To make consistently accurate crosscuts and mitre cuts on a table saw you need a precision mitre gauge. We look at five popular models.
The majority of small, plastic mitre gauges that come with most table saws are ineffective for making precise crosscuts and mitre cuts. For the ultimate in accuracy and efficiency consider upgrading to a precision mitre gauge. A precision gauge will enable you to make repetitive square cuts and a wide range of mitre cuts quickly with minimal adjustments.
Mitre gauges consist of a bar (typically steel) that runs along the mitre track in the top of a table saw; a fence (typically aluminum) against which you position stock for cutting; a flip-stop (usually aluminum) for accurately setting the length of cut; and a head (steel or aluminum) that enables you to set the cutting angle, typically from 0° to 45°. Some gauges incorporate a telescopic fence that provides support for long stock and T-slots integrated into the fence to enable you to add a user-made sacrificial sub-fence to the main fence. A sacrificial fence (that you can add on) provides additional support for tall stock and prevents chipout on the back edge of your stock.
To test the mitre gauges, I first checked that my table saw blade was set up properly, ensuring the blade was parallel with the mitre slot and perfectly square to the tabletop. I then milled both edges of a few alder boards straight and square. For each mitre gauge I made three test cuts at 0°, 22.5° and 45°. I checked all the cuts with a Starrett combination square and protractor. I also used each mitre gauge in the shop for a three-week period, except the Woodpecker, which I used for a two-week period.
It’s important to note that there are many other mitre gauges on the market, mostly by these companies. If this selection of mitre gauges doesn’t provide you with what you’re looking for, check their websites for other models. Many of the other models are slight variations of the mitre gauge offerings covered in this article.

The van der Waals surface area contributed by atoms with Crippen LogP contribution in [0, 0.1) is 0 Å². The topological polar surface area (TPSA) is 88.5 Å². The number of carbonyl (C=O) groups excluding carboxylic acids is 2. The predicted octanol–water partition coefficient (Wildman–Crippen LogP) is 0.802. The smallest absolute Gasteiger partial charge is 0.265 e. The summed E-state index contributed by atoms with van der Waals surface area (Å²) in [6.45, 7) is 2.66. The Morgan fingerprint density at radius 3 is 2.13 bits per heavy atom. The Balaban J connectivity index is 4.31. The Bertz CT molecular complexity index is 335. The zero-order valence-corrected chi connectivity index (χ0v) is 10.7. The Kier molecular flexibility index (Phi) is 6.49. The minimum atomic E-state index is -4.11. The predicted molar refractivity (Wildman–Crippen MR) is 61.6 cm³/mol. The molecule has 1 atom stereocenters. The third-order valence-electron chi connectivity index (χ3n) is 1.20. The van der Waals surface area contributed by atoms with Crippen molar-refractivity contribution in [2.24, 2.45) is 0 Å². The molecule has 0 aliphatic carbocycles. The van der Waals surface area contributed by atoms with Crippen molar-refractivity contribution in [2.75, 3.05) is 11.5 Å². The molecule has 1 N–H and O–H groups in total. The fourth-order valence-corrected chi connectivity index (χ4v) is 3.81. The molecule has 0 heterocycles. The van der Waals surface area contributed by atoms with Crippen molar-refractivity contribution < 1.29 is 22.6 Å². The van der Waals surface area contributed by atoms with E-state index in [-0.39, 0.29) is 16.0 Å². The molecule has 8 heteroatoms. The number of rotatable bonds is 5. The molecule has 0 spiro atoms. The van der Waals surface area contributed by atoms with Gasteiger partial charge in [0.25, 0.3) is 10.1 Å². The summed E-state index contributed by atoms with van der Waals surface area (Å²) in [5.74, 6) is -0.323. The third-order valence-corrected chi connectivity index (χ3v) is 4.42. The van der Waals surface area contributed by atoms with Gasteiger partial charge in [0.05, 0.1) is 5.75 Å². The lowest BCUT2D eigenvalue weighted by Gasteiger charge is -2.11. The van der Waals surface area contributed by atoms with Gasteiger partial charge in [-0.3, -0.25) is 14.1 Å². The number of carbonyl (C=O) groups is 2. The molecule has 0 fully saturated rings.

Bar: The Incra has six nylon expansion discs that can be adjusted from above the bar, though you have to remove the head to access two of the discs.
Fence: The fence was square to the tabletop and has a T-slot for adding a sacrificial fence. I found the narrow scale (7/16″) with its red numbers and alignment marks the hardest of the scales to read. On the front of the fence is Incra’s incremental positioning rack that mates with a similar rack on the flip-stop. The sawtooth design enables you to move the flip-stop along the fence in 1/32″ (.031″) increments.
Flip-stop: The flip-stop unit consists of two flip-stop arms. They can be used independently or joined together to use as a single stop. When locked down there is no flexing. Short metal bars on the ends of the arms enable you to further adjust stock positioning. I found the locking knobs a bit small to manipulate. There is a micro-adjust at the head of the flip-stop. However, it’s very inconvenient, as you have to release two socket head screws every time you use the micro-adjust.
Head: The steel head is large (a full 1″ longer than on the Kreg and JessEM) to accommodate the actuator on the tail end of the head. The actuator is used with the Vernier scale to make precise mitre angle adjustments. While it’s not more complicated to use than the scale on the Kreg and JessEm, it takes a bit more time to adjust. The mitre scale is easy to read, and best of all, there are positive stops (detents) every 5°. There is a convenient angle reference chart right on the head. As with the Kreg, I found the handle a tad small.
Takeaway: The U.S.-made Incra took the longest amount of time to set up. For many of its functions you need to use an Allen key wrench that can’t be stored on the mitre gauge. You need the wrench to adjust the position of the flip-stop, to move the fence away from the blade (when making mitre or dado cuts), to extend the extension arm, and to micro-adjust the flip-stop. However, it does provide one of the highest degrees of accuracy, so if you cut a lot of mitres the Incra, with its quick-positioning 41 positive stops, is hard to beat.